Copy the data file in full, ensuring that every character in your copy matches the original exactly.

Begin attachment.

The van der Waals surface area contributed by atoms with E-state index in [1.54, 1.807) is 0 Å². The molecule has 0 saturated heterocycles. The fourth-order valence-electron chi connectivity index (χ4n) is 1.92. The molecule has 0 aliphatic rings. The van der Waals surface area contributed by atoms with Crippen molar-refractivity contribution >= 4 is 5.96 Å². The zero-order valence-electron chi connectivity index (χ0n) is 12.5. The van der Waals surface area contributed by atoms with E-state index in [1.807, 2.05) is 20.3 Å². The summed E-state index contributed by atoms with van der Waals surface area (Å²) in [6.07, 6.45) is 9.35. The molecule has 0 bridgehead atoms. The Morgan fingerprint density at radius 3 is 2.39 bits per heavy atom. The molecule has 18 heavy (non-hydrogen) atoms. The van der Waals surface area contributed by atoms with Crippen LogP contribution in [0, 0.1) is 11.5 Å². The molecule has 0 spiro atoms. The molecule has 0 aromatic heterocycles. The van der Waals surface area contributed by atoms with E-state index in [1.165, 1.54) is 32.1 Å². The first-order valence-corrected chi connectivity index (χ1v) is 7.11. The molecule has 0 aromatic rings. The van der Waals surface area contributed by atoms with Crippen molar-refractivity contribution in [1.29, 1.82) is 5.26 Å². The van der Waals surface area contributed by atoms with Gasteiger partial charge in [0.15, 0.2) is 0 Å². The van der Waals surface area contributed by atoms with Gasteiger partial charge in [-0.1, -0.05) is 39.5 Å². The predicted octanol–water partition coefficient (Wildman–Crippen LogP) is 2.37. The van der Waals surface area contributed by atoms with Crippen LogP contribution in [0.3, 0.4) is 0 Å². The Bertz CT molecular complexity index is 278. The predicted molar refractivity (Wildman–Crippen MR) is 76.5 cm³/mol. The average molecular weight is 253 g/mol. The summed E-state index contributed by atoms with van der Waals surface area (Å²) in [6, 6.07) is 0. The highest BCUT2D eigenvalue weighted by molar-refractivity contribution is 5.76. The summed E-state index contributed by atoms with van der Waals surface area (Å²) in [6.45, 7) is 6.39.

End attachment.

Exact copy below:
The van der Waals surface area contributed by atoms with E-state index in [1.54, 1.807) is 0 Å². The molecule has 0 saturated heterocycles. The fourth-order valence-electron chi connectivity index (χ4n) is 1.92. The molecule has 0 aliphatic rings. The van der Waals surface area contributed by atoms with Crippen molar-refractivity contribution >= 4 is 5.96 Å². The zero-order valence-electron chi connectivity index (χ0n) is 12.5. The van der Waals surface area contributed by atoms with E-state index in [1.807, 2.05) is 20.3 Å². The summed E-state index contributed by atoms with van der Waals surface area (Å²) in [6.07, 6.45) is 9.35. The molecule has 0 bridgehead atoms. The Morgan fingerprint density at radius 3 is 2.39 bits per heavy atom. The molecule has 18 heavy (non-hydrogen) atoms. The van der Waals surface area contributed by atoms with Crippen LogP contribution in [0, 0.1) is 11.5 Å². The molecule has 0 spiro atoms. The molecule has 0 aromatic heterocycles. The van der Waals surface area contributed by atoms with E-state index in [1.165, 1.54) is 32.1 Å². The first-order valence-corrected chi connectivity index (χ1v) is 7.11. The molecule has 0 aromatic rings. The van der Waals surface area contributed by atoms with Crippen molar-refractivity contribution in [1.29, 1.82) is 5.26 Å². The van der Waals surface area contributed by atoms with Gasteiger partial charge in [0.15, 0.2) is 0 Å². The van der Waals surface area contributed by atoms with Gasteiger partial charge in [-0.1, -0.05) is 39.5 Å². The predicted octanol–water partition coefficient (Wildman–Crippen LogP) is 2.37. The van der Waals surface area contributed by atoms with Crippen LogP contribution in [0.3, 0.4) is 0 Å². The Bertz CT molecular complexity index is 278. The predicted molar refractivity (Wildman–Crippen MR) is 76.5 cm³/mol. The average molecular weight is 253 g/mol. The summed E-state index contributed by atoms with van der Waals surface area (Å²) in [6, 6.07) is 0. The highest BCUT2D eigenvalue weighted by molar-refractivity contribution is 5.76. The summed E-state index contributed by atoms with van der Waals surface area (Å²) in [6.45, 7) is 6.39.